SUBSIDIES LEADING TO UNSUSTAINABLE FARMING

When everyone is talking about AAP, no one has thought about the adverse effect of subsidy oriented political approach on indian agriculture. Lets discuss how the tussle between state and center has resulted In policies that has distorted our cropping patterns, and has caused an inefficient public food distribution system.

Typically in indian constituency, citizens demand has been fulfilled with these subsidies without thinking that the constituency also consists of our children and grandchildren’s.

In the case of agriculture water shortage will pose a serious threat to sustainability of indian agriculture. The subsidy oriented governance is making a mistake that if they provide more subsidies on water the water consumption will increase gradually. And taking about the future india will be able to meet only half of the water demand by 2030. And this will be catastrophic for agriculture since 85 % of irrigation is done by ground water.

Over the last five years our water level has been depleting at an average rate of 3-5 cm per year. This level if quite high for states like Punjab, Haryana, delhi, rajasthan where the depletion level is 30-40 cm per year. Thus the heart of our  food grain producing states is alreadly facing serious threat to water shortages.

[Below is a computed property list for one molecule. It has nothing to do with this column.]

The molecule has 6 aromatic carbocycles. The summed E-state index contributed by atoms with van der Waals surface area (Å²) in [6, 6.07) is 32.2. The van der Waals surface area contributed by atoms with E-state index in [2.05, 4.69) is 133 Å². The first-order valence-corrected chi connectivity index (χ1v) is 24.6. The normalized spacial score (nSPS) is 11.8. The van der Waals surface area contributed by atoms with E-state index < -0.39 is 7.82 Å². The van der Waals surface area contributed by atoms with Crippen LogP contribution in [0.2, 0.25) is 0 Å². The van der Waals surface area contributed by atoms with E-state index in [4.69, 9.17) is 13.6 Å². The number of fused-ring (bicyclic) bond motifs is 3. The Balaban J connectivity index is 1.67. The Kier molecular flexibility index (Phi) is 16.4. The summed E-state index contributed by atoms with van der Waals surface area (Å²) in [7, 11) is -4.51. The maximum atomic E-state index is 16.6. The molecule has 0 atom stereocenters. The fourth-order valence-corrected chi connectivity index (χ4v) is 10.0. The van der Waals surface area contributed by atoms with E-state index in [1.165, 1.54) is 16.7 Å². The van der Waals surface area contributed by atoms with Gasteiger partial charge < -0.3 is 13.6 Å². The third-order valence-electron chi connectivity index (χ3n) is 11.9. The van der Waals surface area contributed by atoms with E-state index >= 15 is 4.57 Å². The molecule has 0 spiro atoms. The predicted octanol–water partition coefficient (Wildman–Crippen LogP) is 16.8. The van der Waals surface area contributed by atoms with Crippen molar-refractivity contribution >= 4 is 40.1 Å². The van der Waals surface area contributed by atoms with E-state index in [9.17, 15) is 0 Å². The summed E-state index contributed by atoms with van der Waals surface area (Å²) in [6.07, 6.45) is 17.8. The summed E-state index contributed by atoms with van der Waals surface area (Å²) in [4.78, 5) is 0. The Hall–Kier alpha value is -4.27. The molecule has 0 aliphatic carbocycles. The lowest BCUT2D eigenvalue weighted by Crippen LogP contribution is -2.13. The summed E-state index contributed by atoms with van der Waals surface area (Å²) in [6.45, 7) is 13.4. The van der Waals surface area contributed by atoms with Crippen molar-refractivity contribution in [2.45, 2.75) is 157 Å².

During the drought effected india 0f 1960s the urgency of water was quite high because of high quality seeds were used that required more water, but the gravity based surface irrigation projects launched by Nehru were hobbled with delays and poor implementation. And hence tube well based irrigation methods surfaced, in time of urgency. But tube wells required electricity. Initially it was provided at flat rate without metered connections but eventually it became free and subsidized. Thus it has become a chronic problem for state electricity distribution companies.

Apart form the addiction to ground water irrigation  another negative aspect of green revolution  is excessive use of subsidized fertilizers. Fertilizers consumption has increased more that 320 times since 1950. This has caused degradation of soils in many parts of country. And to maintain the same level of productivity farmers are compelled to use more and more amount of fertilizers.

Hence the enormously successful policy of green revolution has outlived its usefulness with time. Hence with the passage of time the government must formulate new policies that will ascertain a sustainable growth to our farming sector.

 

Contributed by

Satyam Anand

PGDM II Sem

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